- providing that landlords can only raise rents annually to market prices, with two months’ notice of any change;
- enabling the government to establish redress schemes which private landlords will be required to join; and
- introducing a Private Rented Sector Database to which landlords must sign up and register all the properties they let out.
Since their introduction, the proposals have proved highly controversial, with many organisations seeing them as an opportunity “to finally fix private renting”, and others of the view that they would trigger an exodus of landlords from a market that is already short of rental properties. That controversy may be the reason why the progress of the Bill has been surprisingly slow - the Bill has not yet had its second reading in the House of Commons and there has been recent speculation in the press that it has been “put on ice”.
So what next? We are unlikely to learn more before the King’s Speech on November 7 2023. Renters reforms, first proposed in 2019, still seem a long way off, which will no doubt be welcomed by landlords in the private rented sector.
Reforms to the regulation of social housing start to bite
As previously reported, The Social Housing (Regulation) Bill received Royal Assent on July 20, 2023 and is intended to establish a new approach to regulating social housing landlords. The overarching aim is to “reform the regulatory regime to drive significant change in landlord behaviour to focus on the needs of their tenants and ensure landlords are held to account for their performance”.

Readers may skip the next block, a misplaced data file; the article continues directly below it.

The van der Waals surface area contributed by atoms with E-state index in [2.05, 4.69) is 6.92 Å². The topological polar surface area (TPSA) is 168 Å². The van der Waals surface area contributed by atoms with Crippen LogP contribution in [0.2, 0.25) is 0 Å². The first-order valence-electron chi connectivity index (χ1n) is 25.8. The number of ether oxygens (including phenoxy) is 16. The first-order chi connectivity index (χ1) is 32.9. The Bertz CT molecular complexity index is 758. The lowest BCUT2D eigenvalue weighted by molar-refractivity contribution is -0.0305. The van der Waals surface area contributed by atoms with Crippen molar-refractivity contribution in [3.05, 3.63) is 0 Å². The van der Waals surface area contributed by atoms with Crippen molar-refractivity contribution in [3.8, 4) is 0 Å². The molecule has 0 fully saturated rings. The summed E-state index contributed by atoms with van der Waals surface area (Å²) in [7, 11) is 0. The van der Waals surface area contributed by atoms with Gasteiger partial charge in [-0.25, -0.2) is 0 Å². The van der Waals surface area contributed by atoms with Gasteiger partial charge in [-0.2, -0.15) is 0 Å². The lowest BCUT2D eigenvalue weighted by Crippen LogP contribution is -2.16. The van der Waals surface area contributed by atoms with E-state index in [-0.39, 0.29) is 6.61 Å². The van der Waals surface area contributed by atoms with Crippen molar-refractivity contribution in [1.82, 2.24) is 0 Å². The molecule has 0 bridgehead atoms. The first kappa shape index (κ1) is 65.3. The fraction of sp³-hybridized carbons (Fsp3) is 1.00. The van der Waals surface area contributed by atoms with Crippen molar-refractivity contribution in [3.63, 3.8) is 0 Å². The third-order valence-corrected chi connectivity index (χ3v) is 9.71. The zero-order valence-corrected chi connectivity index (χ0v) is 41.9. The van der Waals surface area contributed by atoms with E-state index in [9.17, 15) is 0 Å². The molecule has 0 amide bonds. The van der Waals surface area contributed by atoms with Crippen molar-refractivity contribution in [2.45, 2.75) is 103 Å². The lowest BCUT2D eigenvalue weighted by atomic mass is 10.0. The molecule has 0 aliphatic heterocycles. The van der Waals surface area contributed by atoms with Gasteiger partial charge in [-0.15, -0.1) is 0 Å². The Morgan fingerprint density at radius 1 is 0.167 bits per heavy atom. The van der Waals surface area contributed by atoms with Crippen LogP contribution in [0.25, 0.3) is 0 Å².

The Act seeks to achieve that aim through three core objectives:
- To facilitate a new, proactive consumer regulation regime, with a focus on safety, transparency and tenant engagement;
- To refine the existing economic regulatory regime, ensuring that providers are well governed and financially viable; and
- To strengthen the enforcement powers of the Regulator of Social Housing, including powers to carry out regular inspections of the largest social housing providers and to issue unlimited fines to “rogue” landlords.
Implementation has just begun, with the first commencement regulations bringing parts of the Act into force on September 20, 2023. These include:
- the first of the wide-ranging changes to be made to the existing regulatory regime, including the imposition of an implied term requiring registered providers of social housing to comply with prescribed requirements about the remedying of hazards; and
- provisions giving the Regulator of Social Housing powers to set new standards.
The Regulator has already launched a consultation seeking views on new consumer standards that registered providers will be expected to achieve from April 2024. The deadline for responses is October 17, 2023.
The 2024 Dutch Tax Plan: impact on the real estate sector
On September 19, 2023, the Dutch Ministry of Finance published its 2024 Tax Plan (Belastingplan 2024). The Plan includes several changes for 2024/2025 that will affect real estate investors.
If you invest in Dutch real estate or are otherwise interested in the Dutch real estate market and would like further details, please see our briefing on the topic.